I wrote these opening words on responsibility in 2005, and I believe they are more relevant today than they were back then. Responsibility is the choice we make to respond with care. This book, then, is a way of taking stock. What choices have we made – in the way we live our lives, in the way we do our work and in the way we run our businesses? How have we responded to the needs of our day – especially the social, environmental and ethical crises we face? And have our actions been taken with care have we cared about our impacts on others?

I must admit to being slightly surprised (and a little dismayed) to find myself, 10 years after my first book, Beyond Reasonable Greed, still singing a similar refrain. I am once again arguing that business needs to 'shapeshift', to fundamentally rethink the purpose of business and to put into practice a genuinely sustainable and responsible ethos. There are fundamental differences though. Today, many of the problems are worse, more urgent and backed by more solid scientific evidence. In the interim, there has been a geopolitical shift away from the West, with the potential for more questioning of neoliberal economics and shareholder-driven capitalism. There are also more corporate corpses on the slab, allowing us to examine the nature of our greed disease. At the same time, awareness about our public social and environmental crises is much higher, and there are more genuine corporate sustainability and responsibility pioneers that provide living proof of what health and wellbeing could mean for business and society.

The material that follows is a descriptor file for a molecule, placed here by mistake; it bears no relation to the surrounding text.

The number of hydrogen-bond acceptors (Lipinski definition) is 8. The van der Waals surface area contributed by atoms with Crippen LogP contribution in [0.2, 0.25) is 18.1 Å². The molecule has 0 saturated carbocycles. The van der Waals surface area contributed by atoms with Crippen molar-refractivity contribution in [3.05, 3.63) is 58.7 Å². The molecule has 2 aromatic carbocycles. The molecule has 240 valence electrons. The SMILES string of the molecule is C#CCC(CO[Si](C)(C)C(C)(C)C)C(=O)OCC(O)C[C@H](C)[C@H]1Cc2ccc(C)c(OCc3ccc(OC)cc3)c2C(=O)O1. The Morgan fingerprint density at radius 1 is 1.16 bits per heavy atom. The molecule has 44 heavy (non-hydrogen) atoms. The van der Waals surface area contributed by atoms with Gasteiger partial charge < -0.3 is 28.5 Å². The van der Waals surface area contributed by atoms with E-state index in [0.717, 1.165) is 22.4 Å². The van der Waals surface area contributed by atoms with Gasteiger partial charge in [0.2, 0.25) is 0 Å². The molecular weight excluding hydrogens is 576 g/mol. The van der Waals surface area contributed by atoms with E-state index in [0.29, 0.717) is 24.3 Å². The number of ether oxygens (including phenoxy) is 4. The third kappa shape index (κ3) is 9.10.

The fact is that now we know better what bad corporate magic looks like and the devastating consequences of practicing it. But we also know that magic spells can be broken by revealing the sleight of hand at work. It is my hope that by sharing some of the insights gained from the past 20 years of CSR wonder and trickery, we can move beyond magic to real responsibility – responsibility of the kind that makes a tangible, positive, sustained impact on the lives of the world's poor and excluded and that visibly turns the tide on our wholesale destruction of ecosystems and species.

The failure of CSR